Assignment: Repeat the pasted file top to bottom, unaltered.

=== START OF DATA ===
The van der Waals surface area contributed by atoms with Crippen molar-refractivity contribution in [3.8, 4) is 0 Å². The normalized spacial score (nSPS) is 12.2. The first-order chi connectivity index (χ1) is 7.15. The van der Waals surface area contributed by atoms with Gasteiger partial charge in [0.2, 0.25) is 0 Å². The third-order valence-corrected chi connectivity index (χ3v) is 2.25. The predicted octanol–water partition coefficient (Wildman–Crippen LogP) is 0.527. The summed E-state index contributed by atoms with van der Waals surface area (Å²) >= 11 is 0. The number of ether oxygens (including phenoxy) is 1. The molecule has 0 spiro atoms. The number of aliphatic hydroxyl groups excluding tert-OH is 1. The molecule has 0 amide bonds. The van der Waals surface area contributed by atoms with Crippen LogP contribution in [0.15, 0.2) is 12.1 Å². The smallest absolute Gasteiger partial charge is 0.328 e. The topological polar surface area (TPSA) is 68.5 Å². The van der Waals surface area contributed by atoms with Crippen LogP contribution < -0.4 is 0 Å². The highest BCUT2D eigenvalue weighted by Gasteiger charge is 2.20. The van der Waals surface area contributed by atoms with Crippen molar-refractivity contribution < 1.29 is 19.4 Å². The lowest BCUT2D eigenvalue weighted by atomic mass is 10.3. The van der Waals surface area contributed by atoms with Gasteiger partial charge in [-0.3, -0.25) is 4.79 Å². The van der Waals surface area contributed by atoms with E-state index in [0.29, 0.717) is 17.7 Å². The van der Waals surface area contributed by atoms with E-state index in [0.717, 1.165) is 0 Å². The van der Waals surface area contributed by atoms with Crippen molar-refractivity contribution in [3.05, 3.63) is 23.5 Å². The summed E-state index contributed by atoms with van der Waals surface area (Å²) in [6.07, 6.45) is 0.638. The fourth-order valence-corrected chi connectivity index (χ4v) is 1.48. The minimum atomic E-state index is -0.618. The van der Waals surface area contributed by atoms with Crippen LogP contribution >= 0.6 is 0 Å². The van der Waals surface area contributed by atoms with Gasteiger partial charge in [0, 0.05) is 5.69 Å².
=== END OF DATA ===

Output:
The van der Waals surface area contributed by atoms with Crippen molar-refractivity contribution in [3.8, 4) is 0 Å². The normalized spacial score (nSPS) is 12.2. The first-order chi connectivity index (χ1) is 7.15. The van der Waals surface area contributed by atoms with Gasteiger partial charge in [0.2, 0.25) is 0 Å². The third-order valence-corrected chi connectivity index (χ3v) is 2.25. The predicted octanol–water partition coefficient (Wildman–Crippen LogP) is 0.527. The summed E-state index contributed by atoms with van der Waals surface area (Å²) >= 11 is 0. The number of ether oxygens (including phenoxy) is 1. The molecule has 0 spiro atoms. The number of aliphatic hydroxyl groups excluding tert-OH is 1. The molecule has 0 amide bonds. The van der Waals surface area contributed by atoms with Crippen LogP contribution in [0.15, 0.2) is 12.1 Å². The smallest absolute Gasteiger partial charge is 0.328 e. The topological polar surface area (TPSA) is 68.5 Å². The van der Waals surface area contributed by atoms with Crippen LogP contribution < -0.4 is 0 Å². The highest BCUT2D eigenvalue weighted by Gasteiger charge is 2.20. The van der Waals surface area contributed by atoms with Crippen molar-refractivity contribution < 1.29 is 19.4 Å². The lowest BCUT2D eigenvalue weighted by atomic mass is 10.3. The van der Waals surface area contributed by atoms with Gasteiger partial charge in [-0.3, -0.25) is 4.79 Å². The van der Waals surface area contributed by atoms with E-state index in [0.29, 0.717) is 17.7 Å². The van der Waals surface area contributed by atoms with E-state index in [0.717, 1.165) is 0 Å². The van der Waals surface area contributed by atoms with Crippen molar-refractivity contribution in [3.05, 3.63) is 23.5 Å². The summed E-state index contributed by atoms with van der Waals surface area (Å²) in [6.07, 6.45) is 0.638. The fourth-order valence-corrected chi connectivity index (χ4v) is 1.48. The minimum atomic E-state index is -0.618. The van der Waals surface area contributed by atoms with Crippen LogP contribution >= 0.6 is 0 Å². The van der Waals surface area contributed by atoms with Gasteiger partial charge in [0, 0.05) is 5.69 Å².